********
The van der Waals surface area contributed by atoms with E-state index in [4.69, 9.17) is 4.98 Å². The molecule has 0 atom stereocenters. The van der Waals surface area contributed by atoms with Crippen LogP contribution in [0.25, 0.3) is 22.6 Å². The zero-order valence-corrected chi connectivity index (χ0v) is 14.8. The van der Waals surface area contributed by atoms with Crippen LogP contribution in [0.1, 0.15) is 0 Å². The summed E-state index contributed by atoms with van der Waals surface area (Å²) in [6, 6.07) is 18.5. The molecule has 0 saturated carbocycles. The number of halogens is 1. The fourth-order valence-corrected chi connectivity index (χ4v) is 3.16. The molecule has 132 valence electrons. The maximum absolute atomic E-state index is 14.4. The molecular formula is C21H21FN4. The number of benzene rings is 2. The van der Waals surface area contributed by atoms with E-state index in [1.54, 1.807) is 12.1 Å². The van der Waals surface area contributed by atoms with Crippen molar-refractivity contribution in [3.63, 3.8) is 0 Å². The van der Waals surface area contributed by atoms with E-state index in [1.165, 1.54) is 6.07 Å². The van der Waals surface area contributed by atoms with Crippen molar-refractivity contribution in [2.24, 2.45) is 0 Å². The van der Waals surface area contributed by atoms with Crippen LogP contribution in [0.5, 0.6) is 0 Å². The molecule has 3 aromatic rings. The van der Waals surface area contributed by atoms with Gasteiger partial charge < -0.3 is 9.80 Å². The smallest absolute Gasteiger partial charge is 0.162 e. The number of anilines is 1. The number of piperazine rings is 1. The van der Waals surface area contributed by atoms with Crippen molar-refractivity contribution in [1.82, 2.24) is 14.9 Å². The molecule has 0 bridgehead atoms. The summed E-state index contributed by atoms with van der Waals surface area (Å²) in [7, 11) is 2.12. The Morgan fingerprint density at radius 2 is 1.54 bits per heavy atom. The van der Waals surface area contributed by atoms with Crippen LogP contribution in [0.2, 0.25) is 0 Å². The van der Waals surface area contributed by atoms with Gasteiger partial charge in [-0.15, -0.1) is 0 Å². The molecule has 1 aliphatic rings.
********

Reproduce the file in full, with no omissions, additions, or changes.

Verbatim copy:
The van der Waals surface area contributed by atoms with E-state index in [4.69, 9.17) is 4.98 Å². The molecule has 0 atom stereocenters. The van der Waals surface area contributed by atoms with Crippen LogP contribution in [0.25, 0.3) is 22.6 Å². The zero-order valence-corrected chi connectivity index (χ0v) is 14.8. The van der Waals surface area contributed by atoms with Crippen LogP contribution in [0.1, 0.15) is 0 Å². The summed E-state index contributed by atoms with van der Waals surface area (Å²) in [6, 6.07) is 18.5. The molecule has 0 saturated carbocycles. The number of halogens is 1. The fourth-order valence-corrected chi connectivity index (χ4v) is 3.16. The molecule has 132 valence electrons. The maximum absolute atomic E-state index is 14.4. The molecular formula is C21H21FN4. The number of benzene rings is 2. The van der Waals surface area contributed by atoms with E-state index in [1.54, 1.807) is 12.1 Å². The van der Waals surface area contributed by atoms with Crippen molar-refractivity contribution in [3.63, 3.8) is 0 Å². The van der Waals surface area contributed by atoms with E-state index in [1.165, 1.54) is 6.07 Å². The van der Waals surface area contributed by atoms with Crippen molar-refractivity contribution in [2.24, 2.45) is 0 Å². The van der Waals surface area contributed by atoms with Crippen LogP contribution in [0.5, 0.6) is 0 Å². The molecule has 3 aromatic rings. The van der Waals surface area contributed by atoms with Gasteiger partial charge < -0.3 is 9.80 Å². The smallest absolute Gasteiger partial charge is 0.162 e. The number of anilines is 1. The number of piperazine rings is 1. The van der Waals surface area contributed by atoms with Crippen molar-refractivity contribution in [1.82, 2.24) is 14.9 Å². The molecule has 0 bridgehead atoms. The summed E-state index contributed by atoms with van der Waals surface area (Å²) in [7, 11) is 2.12. The Morgan fingerprint density at radius 2 is 1.54 bits per heavy atom. The van der Waals surface area contributed by atoms with Crippen LogP contribution in [0.2, 0.25) is 0 Å². The van der Waals surface area contributed by atoms with Gasteiger partial charge in [-0.15, -0.1) is 0 Å². The molecule has 1 aliphatic rings.